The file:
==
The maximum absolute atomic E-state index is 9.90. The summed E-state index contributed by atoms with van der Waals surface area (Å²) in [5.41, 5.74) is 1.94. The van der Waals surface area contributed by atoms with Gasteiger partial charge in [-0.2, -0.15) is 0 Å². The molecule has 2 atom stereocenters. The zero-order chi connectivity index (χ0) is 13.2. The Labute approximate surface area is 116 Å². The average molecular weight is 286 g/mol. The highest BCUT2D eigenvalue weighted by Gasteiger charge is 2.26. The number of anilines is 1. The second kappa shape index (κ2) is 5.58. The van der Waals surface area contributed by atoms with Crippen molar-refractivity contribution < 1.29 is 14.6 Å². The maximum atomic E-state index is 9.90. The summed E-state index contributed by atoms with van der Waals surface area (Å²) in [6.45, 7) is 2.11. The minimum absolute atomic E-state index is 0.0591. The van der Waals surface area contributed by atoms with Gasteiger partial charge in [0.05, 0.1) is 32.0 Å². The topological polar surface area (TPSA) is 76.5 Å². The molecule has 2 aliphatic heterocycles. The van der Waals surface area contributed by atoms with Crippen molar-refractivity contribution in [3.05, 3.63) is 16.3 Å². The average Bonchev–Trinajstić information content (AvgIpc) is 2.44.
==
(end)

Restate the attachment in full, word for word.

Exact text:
The maximum absolute atomic E-state index is 9.90. The summed E-state index contributed by atoms with van der Waals surface area (Å²) in [5.41, 5.74) is 1.94. The van der Waals surface area contributed by atoms with Gasteiger partial charge in [-0.2, -0.15) is 0 Å². The molecule has 2 atom stereocenters. The zero-order chi connectivity index (χ0) is 13.2. The Labute approximate surface area is 116 Å². The average molecular weight is 286 g/mol. The highest BCUT2D eigenvalue weighted by Gasteiger charge is 2.26. The number of anilines is 1. The second kappa shape index (κ2) is 5.58. The van der Waals surface area contributed by atoms with Crippen molar-refractivity contribution < 1.29 is 14.6 Å². The maximum atomic E-state index is 9.90. The summed E-state index contributed by atoms with van der Waals surface area (Å²) in [6.45, 7) is 2.11. The minimum absolute atomic E-state index is 0.0591. The van der Waals surface area contributed by atoms with Gasteiger partial charge in [0.05, 0.1) is 32.0 Å². The topological polar surface area (TPSA) is 76.5 Å². The molecule has 2 aliphatic heterocycles. The van der Waals surface area contributed by atoms with Crippen molar-refractivity contribution in [3.05, 3.63) is 16.3 Å². The average Bonchev–Trinajstić information content (AvgIpc) is 2.44.